Hiring for attitude: Top tips from one of Australia’s fastest growing tech companies

Hiring for attitude

When Trent Innes took the helm as managing director of accounting software company Xero Australia four years ago, their team numbered just 40. Now the company has grown to 400 employees and shows no sign of slowing down. For Innes, hiring for the right attitude is critical to the success of the organisation. So, how does he do it?

We asked him for his top tips ahead of his keynote presentation to the 2018 NFP People Conference on 19-20 November.

Finding the right candidate

“Until recently, I interviewed every new starter to ensure they were the right fit for our team,” Innes says.

While the scale of the business means it’s no longer possible for Innes to meet each individual one-on-one as part of the recruitment process, he still makes sure someone in the organisation meets candidates at the end of the hiring process to specifically determine whether or not they are the right culture fit.

It’s not about determining capabilities, Innes says. “By that stage, all the questions around the suitability of the person for the role has been answered.”

This is the time to look hard at a candidate’s attitude and values.

“You can teach skills and develop knowledge but great attitude is either there or it’s not.”

Hiring for attitude

“Attitude, skills and knowledge are all important, but what I look out for most is attitude – you can’t fake, make or develop that,” Innes says.

“You either have a great attitude and work ethic, or you don’t. It’s riskier to hire someone with a bad attitude – they will affect the environment and output of the team around them.”

While Innes acknowledges that you need diversity in terms of skills and knowledge when growing your team, he also believes that each member of the team needs to have genuine passion and a great attitude.  

“If you combine that with being laser focused on a goal – that will be what drives the organisation forward.”

So, what’s the secret to hiring for attitude?

“I have one rule in the business that I like to pull out in interviews, because it helps me identify people who demonstrate the values I look for,” Innes says.

“It’s the ‘wash your own coffee cup’ rule.”

“Washing your own coffee cup is all about ownership. Anyone and everyone is responsible for washing up their own coffee cup; no one is above that. If you have used it, you wash it. It’s not up to your colleagues to look after you, whatever your position. I like to take new candidates out to the kitchen for a chat and see if they will take their glass to the sink to wash it when we are done.”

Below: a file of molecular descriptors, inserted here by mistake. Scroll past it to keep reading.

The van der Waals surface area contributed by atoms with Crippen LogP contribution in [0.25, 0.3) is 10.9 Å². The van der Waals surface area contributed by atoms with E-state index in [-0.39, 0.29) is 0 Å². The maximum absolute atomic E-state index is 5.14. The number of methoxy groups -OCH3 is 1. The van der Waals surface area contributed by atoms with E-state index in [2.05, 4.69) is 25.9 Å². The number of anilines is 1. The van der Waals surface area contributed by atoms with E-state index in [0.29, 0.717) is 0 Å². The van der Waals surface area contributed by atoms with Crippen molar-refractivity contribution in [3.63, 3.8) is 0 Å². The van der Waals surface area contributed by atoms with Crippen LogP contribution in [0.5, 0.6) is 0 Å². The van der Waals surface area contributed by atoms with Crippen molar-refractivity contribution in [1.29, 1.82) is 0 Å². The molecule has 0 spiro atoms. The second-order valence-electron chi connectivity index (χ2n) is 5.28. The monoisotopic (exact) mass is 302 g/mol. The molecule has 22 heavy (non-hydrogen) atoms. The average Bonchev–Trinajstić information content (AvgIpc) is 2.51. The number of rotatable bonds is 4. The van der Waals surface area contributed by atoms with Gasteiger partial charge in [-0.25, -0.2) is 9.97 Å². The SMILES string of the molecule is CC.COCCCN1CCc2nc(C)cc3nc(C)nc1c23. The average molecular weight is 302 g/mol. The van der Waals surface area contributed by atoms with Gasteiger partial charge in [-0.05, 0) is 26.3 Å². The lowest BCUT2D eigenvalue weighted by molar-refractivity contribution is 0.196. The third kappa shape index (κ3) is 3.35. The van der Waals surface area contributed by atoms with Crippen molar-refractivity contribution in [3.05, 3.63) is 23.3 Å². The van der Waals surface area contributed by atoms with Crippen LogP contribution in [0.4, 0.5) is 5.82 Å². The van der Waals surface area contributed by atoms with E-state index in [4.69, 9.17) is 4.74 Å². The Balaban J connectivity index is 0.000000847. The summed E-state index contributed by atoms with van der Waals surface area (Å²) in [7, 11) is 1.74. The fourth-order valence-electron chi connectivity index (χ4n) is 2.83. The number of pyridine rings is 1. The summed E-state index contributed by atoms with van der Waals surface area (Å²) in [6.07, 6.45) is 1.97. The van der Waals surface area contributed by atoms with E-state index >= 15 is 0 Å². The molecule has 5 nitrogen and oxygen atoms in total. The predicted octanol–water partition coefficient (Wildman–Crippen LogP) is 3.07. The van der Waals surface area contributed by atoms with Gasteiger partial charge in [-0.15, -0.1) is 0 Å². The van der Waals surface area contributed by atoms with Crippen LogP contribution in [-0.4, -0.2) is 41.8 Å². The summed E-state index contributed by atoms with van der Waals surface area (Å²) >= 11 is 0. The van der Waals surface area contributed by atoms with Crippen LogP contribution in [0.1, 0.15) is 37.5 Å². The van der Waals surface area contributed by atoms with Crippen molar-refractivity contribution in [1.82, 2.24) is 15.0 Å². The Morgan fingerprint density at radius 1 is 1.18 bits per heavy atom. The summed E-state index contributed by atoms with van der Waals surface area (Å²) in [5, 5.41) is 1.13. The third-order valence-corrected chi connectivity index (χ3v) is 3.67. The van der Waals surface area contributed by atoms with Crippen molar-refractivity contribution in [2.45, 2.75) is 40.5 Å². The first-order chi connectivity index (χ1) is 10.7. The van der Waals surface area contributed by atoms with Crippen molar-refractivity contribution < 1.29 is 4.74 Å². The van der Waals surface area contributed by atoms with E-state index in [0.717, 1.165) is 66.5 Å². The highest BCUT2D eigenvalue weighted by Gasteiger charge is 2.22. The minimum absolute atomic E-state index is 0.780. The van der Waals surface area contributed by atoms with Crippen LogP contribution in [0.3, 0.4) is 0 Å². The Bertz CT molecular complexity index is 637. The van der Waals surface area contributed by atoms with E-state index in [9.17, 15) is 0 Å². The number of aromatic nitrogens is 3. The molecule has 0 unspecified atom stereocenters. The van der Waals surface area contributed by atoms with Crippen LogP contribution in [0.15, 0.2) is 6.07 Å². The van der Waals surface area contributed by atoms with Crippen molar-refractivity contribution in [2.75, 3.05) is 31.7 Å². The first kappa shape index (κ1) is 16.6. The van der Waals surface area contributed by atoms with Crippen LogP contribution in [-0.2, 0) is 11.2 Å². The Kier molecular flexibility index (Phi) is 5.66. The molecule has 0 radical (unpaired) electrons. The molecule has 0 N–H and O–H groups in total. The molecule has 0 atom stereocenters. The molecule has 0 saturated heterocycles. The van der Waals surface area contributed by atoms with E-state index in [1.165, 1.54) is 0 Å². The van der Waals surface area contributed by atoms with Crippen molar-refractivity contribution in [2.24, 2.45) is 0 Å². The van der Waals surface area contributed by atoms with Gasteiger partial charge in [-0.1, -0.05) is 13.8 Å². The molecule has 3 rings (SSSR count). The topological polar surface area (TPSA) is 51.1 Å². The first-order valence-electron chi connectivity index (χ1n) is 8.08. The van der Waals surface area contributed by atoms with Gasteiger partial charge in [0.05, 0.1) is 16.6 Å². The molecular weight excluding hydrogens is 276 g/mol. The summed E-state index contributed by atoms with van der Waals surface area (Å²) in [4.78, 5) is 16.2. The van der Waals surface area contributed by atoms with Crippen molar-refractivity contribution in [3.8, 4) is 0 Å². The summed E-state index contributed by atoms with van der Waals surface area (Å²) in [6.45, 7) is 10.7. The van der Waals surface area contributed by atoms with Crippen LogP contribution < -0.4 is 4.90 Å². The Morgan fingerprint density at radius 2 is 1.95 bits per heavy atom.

It’s a great way to get a gauge of a person’s attitude.

Hiring in a time of growth

Innes says organisations should take their time when hiring, even when they are experiencing a time of high growth.

“It can be tempting to rush hires to fill a need and not wait for the right person with the right mix of attitude, values and knowledge,” Innes says. “It’s always better to wait to hire if you’re not sure it’s right.”

Otherwise, he cautions, it can affect the overall output and cohesion of your team.

During periods of high growth and/or change, Innes advises organisations to focus on two things to attract the right type of people:

1. Purpose – what’s the purpose of the organisation? Why will your employees get up on a Monday morning and think, ‘You know what? I really want to go to work today, because I’m actually making a difference’?

“A strong purpose should be your north star,” Innes says. “This can focus your needs when hiring.”

2. Values – make sure you actually understand and define your values. Moreover, Innes says, ensure that you live them a leader.

“I quite often say to people, if I ever push into the coffee queue in the morning – which I wouldn’t do –  tell me to bugger off. If you have great values then you don’t need rules.”

Ask yourself, can you see how this person will make a positive impact in your organisation? If you can’t, it’s always better to wait to hire if you are not sure the candidate is the right fit. “Your next best hire could be that next interview,” Innes says.

Finally Innes suggests you should always aim to hire someone better than yourself. This attitude will lead to growth and opportunities you can only begin to imagine.

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